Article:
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Ghost Canyon

'Apprentice To Murder: Special Edition' {Blu-ray]
(Donald Sutherland, Chad Lowe, Mia Sara, et al / Blu-ray / PG-13 / (1988) 2019 / Arrow Films UK)

Overview: Based on a true story, fire-and-brimstone preacher sees Satan everywhere, trains gullible young boy to "detect" evil, and the two of them commit several murders in the name of Jesus.

Also starring Mia Sara (Legend) and featuring a powerhouse performance by Donald Sutherland - reunited here with 'Don't Look Now' screenwriter Allan Scott - 'Apprentice to Murder' is a chilling and unforgettable tale of the macabre that blurs the lines between conventional notions of good and evil.

Blu-ray Verdict: In my humble opinion, 'Apprentice To Murder' is quite a "weird" little film that thankfully combines three major elements that I always deliberately seek out within horror/cult movies; but rarely ever find together!

And yet, in spite of featuring this rather unique potpourri, the film sadly left me Siberian cold! Firstly, the film has always been so very obscure and prior to this wonderful Arrow Films (UK) and MVD Visual new Blu-ray release, has been incredibly hard to find.

Usually there's a good reason for this, but now this highly underrated and before now undiscovered film has finally seen the light of day, perhaps more people can get on visual board and explain certain aspects of it to me better!

Secondly, the story is based, or at least loosely inspired, on true events. More than often, facts are far more astounding than fiction could ever be, so that always appeals to me.

Finally, and foremost, as it happens, 'Apprentice To Murder' takes place in the 1920's and I personally think this is the most suitable time to narrate a tale of the macabre.

The ambiance that comes with this decade is like automatically melancholic and downbeat. The people were poor, vulnerable to all sort of illnesses and petrified of God. Why there aren't any more horror movies timed in the 1920's is completely beyond me!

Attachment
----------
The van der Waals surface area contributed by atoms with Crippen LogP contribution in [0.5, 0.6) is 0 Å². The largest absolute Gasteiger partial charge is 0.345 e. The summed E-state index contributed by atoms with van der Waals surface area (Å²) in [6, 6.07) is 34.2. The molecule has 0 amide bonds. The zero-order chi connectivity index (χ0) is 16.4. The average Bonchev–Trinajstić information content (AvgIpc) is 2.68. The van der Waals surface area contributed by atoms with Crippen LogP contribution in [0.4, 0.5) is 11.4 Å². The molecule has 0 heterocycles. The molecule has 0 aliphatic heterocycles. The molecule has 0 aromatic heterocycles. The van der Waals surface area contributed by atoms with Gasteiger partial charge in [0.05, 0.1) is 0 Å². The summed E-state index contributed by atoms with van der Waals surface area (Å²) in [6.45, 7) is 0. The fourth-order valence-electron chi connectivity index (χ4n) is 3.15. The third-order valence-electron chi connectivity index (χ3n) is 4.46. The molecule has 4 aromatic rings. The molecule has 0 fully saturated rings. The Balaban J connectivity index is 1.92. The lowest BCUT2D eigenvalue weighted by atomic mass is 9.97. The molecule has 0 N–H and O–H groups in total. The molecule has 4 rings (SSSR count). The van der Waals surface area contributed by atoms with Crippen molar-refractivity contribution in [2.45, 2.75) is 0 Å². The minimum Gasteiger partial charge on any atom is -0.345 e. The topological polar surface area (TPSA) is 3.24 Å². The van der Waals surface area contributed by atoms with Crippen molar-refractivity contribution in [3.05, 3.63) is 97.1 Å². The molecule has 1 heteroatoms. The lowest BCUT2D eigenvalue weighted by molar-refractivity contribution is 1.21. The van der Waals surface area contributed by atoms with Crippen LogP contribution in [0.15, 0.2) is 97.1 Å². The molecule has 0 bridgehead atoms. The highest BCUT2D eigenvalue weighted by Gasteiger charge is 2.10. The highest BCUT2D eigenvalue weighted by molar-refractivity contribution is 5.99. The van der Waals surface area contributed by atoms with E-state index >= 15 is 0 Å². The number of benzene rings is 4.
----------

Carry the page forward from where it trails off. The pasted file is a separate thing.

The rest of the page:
For the record, 'Apprentice To Murder' has all this, except that, well, the story, inspired by true events, remember, as they supposedly took place in Pennsylvania in 1927, honestly isn't worth telling!

It's fairly dull and commonplace. Definitely not something to consider as thought-provoking or recognize as one of the darkest pages in recent history, that's for darn sure.

Donald Sutherland, who couldn't look less interested in starring in this film, depicts a so-called "Powwow Doctor" practicing in a rural Pennsylvanian county, a few days of traveling away from Philadelphia.

After he "cures" the father of a young illiterate adolescent with a drawing talent, he takes the boy under his wing as an apprentice. Dr. Reese teaches Billy to read and write and also gradually becomes convinced that he can also become a blessed healer; much against the will of Billy's girlfriend Alice.

But Dr. Reese and especially his methods are unorthodox and often abased as witchery by the superstitious and deeply religious communion. When some of his cases don't end well, Billy is dragged along in a downwards spiral of accusations, curses and punishments.

Director R.L. Thomas obviously treasured the best of intentions, but sadly doesn't manage to make full use of the contemporary folklore mysticism and small-town paranoia.

For way too long, the screenplay exclusively focuses on the bonding sessions between the Dr. and his young acolyte. I swear, the undertones even get homosexual at certain moments, whereas the really interesting aspects of the story remain untouched.

The actually disturbing ordeal our "Powwow" has to face (a creepy local hermit who may or not be the Devil himself) is incomprehensibly pushed to the background, like it's some kind of insignificant sub plot.

The filming locations and set pieces are terrific, but apparently R.L Thomas and his crew had to travel to the beautiful region of Hordaland in Norway in order to recreate the rural Pennsylvania of 1927.

In closing, 'Apprentice To Murder' definitely remains a curious '80s feature, well worth checking out if you cherish cheap, but ambitious cult cinema, but overall it's a missed opportunity in my book. This is a Widescreen Presentation (1.78:1) enhanced for 16x9 TVs via a brand new Blu-ray (1080p) HD presentation and comes with the Special Features of:

Brand new 2K restoration of the film from the original 35mm interpositive
High Definition Blu-ray (1080p) presentation
Original lossless mono soundtrack
Optional English subtitles for the deaf and hard of hearing
New audio commentary by author and critic Bryan Reesman
New video interview on religious horror cinema with Kat Ellinger, author and editor-in-chief of Diabolique Magazine
New video interview with cinematographer Kelvin Pike
New video interview with makeup supervisor Robin Grantham
Theatrical trailer
Reversible sleeve featuring original and newly commissioned artwork by Haunt Love
+ FIRST PRESSING ONLY: Illustrated collector's booklet featuring new writing on the film by Paul Corupe

'Apprentice To Murder' Original Movie Trailer